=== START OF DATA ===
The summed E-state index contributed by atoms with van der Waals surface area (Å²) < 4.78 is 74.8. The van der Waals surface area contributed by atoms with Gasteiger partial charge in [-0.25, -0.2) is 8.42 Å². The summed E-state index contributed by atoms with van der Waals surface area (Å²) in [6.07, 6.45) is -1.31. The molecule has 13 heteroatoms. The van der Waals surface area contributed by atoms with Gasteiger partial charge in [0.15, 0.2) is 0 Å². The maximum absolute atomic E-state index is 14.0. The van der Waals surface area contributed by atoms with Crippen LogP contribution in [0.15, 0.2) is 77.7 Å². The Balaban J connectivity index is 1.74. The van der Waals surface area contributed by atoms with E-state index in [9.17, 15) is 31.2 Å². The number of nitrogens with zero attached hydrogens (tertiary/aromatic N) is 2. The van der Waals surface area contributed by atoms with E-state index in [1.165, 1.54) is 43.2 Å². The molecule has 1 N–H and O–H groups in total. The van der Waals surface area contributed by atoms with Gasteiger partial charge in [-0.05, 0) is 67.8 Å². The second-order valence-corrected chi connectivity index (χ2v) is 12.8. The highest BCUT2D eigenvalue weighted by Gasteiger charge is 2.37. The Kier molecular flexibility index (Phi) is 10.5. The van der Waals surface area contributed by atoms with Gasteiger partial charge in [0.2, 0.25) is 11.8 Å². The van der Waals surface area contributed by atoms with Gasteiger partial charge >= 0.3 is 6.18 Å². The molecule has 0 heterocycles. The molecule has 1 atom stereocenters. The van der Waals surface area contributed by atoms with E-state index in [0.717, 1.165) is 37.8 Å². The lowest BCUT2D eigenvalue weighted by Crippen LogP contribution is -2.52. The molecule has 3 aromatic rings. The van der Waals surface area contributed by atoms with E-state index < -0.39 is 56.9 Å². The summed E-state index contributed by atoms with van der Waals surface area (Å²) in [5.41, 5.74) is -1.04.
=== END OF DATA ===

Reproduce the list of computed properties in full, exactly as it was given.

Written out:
The summed E-state index contributed by atoms with van der Waals surface area (Å²) < 4.78 is 74.8. The van der Waals surface area contributed by atoms with Gasteiger partial charge in [-0.25, -0.2) is 8.42 Å². The summed E-state index contributed by atoms with van der Waals surface area (Å²) in [6.07, 6.45) is -1.31. The molecule has 13 heteroatoms. The van der Waals surface area contributed by atoms with Gasteiger partial charge in [0.15, 0.2) is 0 Å². The maximum absolute atomic E-state index is 14.0. The van der Waals surface area contributed by atoms with Crippen LogP contribution in [0.15, 0.2) is 77.7 Å². The Balaban J connectivity index is 1.74. The van der Waals surface area contributed by atoms with E-state index in [9.17, 15) is 31.2 Å². The number of nitrogens with zero attached hydrogens (tertiary/aromatic N) is 2. The van der Waals surface area contributed by atoms with E-state index in [1.165, 1.54) is 43.2 Å². The molecule has 1 N–H and O–H groups in total. The van der Waals surface area contributed by atoms with Gasteiger partial charge in [-0.05, 0) is 67.8 Å². The second-order valence-corrected chi connectivity index (χ2v) is 12.8. The highest BCUT2D eigenvalue weighted by Gasteiger charge is 2.37. The Kier molecular flexibility index (Phi) is 10.5. The van der Waals surface area contributed by atoms with Gasteiger partial charge in [0.2, 0.25) is 11.8 Å². The van der Waals surface area contributed by atoms with Gasteiger partial charge >= 0.3 is 6.18 Å². The molecule has 0 heterocycles. The molecule has 1 atom stereocenters. The van der Waals surface area contributed by atoms with E-state index in [0.717, 1.165) is 37.8 Å². The lowest BCUT2D eigenvalue weighted by Crippen LogP contribution is -2.52. The molecule has 3 aromatic rings. The van der Waals surface area contributed by atoms with E-state index < -0.39 is 56.9 Å². The summed E-state index contributed by atoms with van der Waals surface area (Å²) in [5.41, 5.74) is -1.04.